News Column

US Flying Deported Mexican Migrants Home Through El Paso

Oct. 2, 2012

Diana Washington Valdez

Deportation flights for Mexican nationals who are being returned to Mexico under a new repatriation initiative began today from El Paso International Airport, the U.S. and Mexican officials announced.

The first repatriation flight of 131 Mexican nationals departed the airport earlier today, and flights are scheduled to continue this year through Nov. 29.

Mexican nationals are removed on charter flights through the Immigration and Customs Enforcement Air Operations (ERO) Unit.

Staffed by ERO officers, the air charters enable the agency to repatriate large groups of deportees in an efficient, expeditious and humane manner, officials said.

People who take part in the pilot initiative are transferred from across the United

States to the Otero County Processing Center in Chaparral, N.M., before their departure on the flight from El Paso.

Officials said that the Interior Repatriation Initiative is a new pilot to carry out the humane, safe and orderly repatriation of Mexican nationals to the interior of Mexico and ultimately to their hometowns, instead of returning them to cities on the U.S.-Mexico border.

U.S. Immigration and Customs Enforcement (ICE) Enforcement and Removal Operations (ERO) will provide air transportation with charter aircraft to Mexican nationals who had traveled from Mexico's interior.

Once they arrive in Mexico City, the Mexican government will provide the Mexican nationals with transportation to their places of origin. This

will allow Mexican officials to assist returning Mexican nationals in safely reintegrating into their communities, officials said.

The initiative "reflects our commitment and ongoing bilateral effort with the government of Mexico to ensure strong, humane and effective enforcement of both nations' immigration laws," ICE Director John Morton said. "This initiative will better ensure that individuals repatriated to Mexico are removed in circumstances that are safe and controlled."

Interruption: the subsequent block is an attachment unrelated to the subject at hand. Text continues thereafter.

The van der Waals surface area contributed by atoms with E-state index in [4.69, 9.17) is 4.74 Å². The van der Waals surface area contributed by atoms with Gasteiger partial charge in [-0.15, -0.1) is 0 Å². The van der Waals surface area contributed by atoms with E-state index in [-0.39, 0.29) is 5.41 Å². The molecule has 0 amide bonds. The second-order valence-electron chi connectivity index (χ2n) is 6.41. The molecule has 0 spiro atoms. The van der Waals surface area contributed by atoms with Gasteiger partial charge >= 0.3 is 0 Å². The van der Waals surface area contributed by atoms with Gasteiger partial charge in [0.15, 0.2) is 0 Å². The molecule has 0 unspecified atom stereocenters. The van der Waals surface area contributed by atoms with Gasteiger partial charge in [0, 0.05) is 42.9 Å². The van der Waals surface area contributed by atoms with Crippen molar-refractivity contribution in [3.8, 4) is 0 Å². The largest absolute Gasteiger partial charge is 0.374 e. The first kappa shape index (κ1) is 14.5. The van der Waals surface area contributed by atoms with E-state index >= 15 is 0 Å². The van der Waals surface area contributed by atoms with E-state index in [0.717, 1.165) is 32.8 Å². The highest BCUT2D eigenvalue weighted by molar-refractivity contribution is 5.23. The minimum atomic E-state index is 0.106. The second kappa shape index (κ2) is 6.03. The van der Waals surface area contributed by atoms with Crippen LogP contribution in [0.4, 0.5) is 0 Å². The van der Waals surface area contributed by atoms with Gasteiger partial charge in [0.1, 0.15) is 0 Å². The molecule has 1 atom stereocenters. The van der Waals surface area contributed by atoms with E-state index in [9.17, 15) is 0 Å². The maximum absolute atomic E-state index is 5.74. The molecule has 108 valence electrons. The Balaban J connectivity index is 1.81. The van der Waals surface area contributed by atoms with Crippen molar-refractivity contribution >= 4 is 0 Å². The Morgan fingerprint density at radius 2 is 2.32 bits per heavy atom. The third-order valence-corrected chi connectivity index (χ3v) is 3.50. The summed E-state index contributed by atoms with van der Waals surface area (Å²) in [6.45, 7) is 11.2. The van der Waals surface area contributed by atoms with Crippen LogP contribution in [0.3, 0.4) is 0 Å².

Mohar Betancourt, Undersecretary of Mexico's population, migration and religious affairs said, "This initiative aims to collaborate and fully support border state authorities by reducing the number of Mexican nationals who are repatriated to the border region. The newly repatriated, often with no means to return home, are susceptible to becoming a part of criminal organizations as a means of survival."

The initiative will include Mexican nationals pending removal from all areas of the United States.

Officials said that, historically, a significant number of individuals are not from the northern border towns to which they are repatriated, leaving them in communities where they have no ties or family support.

Removing Mexican nationals to the interior of Mexico also is part of an effort to reduce repeat attempts to illegally enter the United States, avoid the loss of human life, and minimize the potential for exploitation of illegal migrants by human smuggling and trafficking organizations as well as other criminal organizations.

Previously, Mexican border mayors, including former Juarez mayors, had complained that the U.S. government was "dumping" nationals that they were unable to assist financially, and that some of them had criminal backgrounds and had completed prison sentences in the United States.

Source: (c)2012 the El Paso Times (El Paso, Texas). Distributed by MCT Information Services

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